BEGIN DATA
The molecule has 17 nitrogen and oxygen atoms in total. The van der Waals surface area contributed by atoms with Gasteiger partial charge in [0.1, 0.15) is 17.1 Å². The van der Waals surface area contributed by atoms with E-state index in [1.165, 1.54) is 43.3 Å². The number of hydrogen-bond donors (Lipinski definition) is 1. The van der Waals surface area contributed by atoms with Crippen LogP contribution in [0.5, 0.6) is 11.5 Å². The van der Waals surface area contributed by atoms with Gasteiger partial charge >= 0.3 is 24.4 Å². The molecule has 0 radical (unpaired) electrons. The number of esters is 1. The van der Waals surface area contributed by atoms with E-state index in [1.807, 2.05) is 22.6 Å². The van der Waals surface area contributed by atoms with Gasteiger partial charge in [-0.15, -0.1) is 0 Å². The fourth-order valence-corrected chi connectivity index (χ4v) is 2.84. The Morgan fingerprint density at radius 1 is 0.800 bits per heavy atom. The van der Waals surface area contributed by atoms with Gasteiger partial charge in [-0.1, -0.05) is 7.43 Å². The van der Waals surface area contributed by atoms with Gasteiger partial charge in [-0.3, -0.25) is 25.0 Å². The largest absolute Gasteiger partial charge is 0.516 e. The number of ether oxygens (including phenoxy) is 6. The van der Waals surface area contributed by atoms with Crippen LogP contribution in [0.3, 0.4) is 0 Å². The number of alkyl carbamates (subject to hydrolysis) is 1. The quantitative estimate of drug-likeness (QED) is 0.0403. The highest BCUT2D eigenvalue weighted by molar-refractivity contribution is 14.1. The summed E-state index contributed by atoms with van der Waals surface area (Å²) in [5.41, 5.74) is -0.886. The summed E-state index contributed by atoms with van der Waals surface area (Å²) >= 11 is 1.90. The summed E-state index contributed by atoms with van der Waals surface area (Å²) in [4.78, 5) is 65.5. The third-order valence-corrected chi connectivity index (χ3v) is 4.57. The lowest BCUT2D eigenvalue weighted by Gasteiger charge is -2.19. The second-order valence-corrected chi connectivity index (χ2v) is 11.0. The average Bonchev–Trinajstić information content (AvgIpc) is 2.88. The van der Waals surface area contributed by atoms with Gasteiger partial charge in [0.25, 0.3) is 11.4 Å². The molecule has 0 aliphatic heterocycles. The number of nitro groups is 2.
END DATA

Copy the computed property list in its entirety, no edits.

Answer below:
The molecule has 17 nitrogen and oxygen atoms in total. The van der Waals surface area contributed by atoms with Gasteiger partial charge in [0.1, 0.15) is 17.1 Å². The van der Waals surface area contributed by atoms with E-state index in [1.165, 1.54) is 43.3 Å². The number of hydrogen-bond donors (Lipinski definition) is 1. The van der Waals surface area contributed by atoms with Crippen LogP contribution in [0.5, 0.6) is 11.5 Å². The van der Waals surface area contributed by atoms with Gasteiger partial charge >= 0.3 is 24.4 Å². The molecule has 0 radical (unpaired) electrons. The number of esters is 1. The van der Waals surface area contributed by atoms with E-state index in [1.807, 2.05) is 22.6 Å². The van der Waals surface area contributed by atoms with Gasteiger partial charge in [-0.15, -0.1) is 0 Å². The fourth-order valence-corrected chi connectivity index (χ4v) is 2.84. The Morgan fingerprint density at radius 1 is 0.800 bits per heavy atom. The van der Waals surface area contributed by atoms with Gasteiger partial charge in [-0.1, -0.05) is 7.43 Å². The van der Waals surface area contributed by atoms with Gasteiger partial charge in [-0.3, -0.25) is 25.0 Å². The largest absolute Gasteiger partial charge is 0.516 e. The number of ether oxygens (including phenoxy) is 6. The van der Waals surface area contributed by atoms with Crippen LogP contribution in [0.3, 0.4) is 0 Å². The number of alkyl carbamates (subject to hydrolysis) is 1. The quantitative estimate of drug-likeness (QED) is 0.0403. The highest BCUT2D eigenvalue weighted by molar-refractivity contribution is 14.1. The summed E-state index contributed by atoms with van der Waals surface area (Å²) in [5.41, 5.74) is -0.886. The summed E-state index contributed by atoms with van der Waals surface area (Å²) >= 11 is 1.90. The summed E-state index contributed by atoms with van der Waals surface area (Å²) in [4.78, 5) is 65.5. The third-order valence-corrected chi connectivity index (χ3v) is 4.57. The lowest BCUT2D eigenvalue weighted by Gasteiger charge is -2.19. The second-order valence-corrected chi connectivity index (χ2v) is 11.0. The average Bonchev–Trinajstić information content (AvgIpc) is 2.88. The van der Waals surface area contributed by atoms with Gasteiger partial charge in [0.25, 0.3) is 11.4 Å². The molecule has 0 aliphatic heterocycles. The number of nitro groups is 2.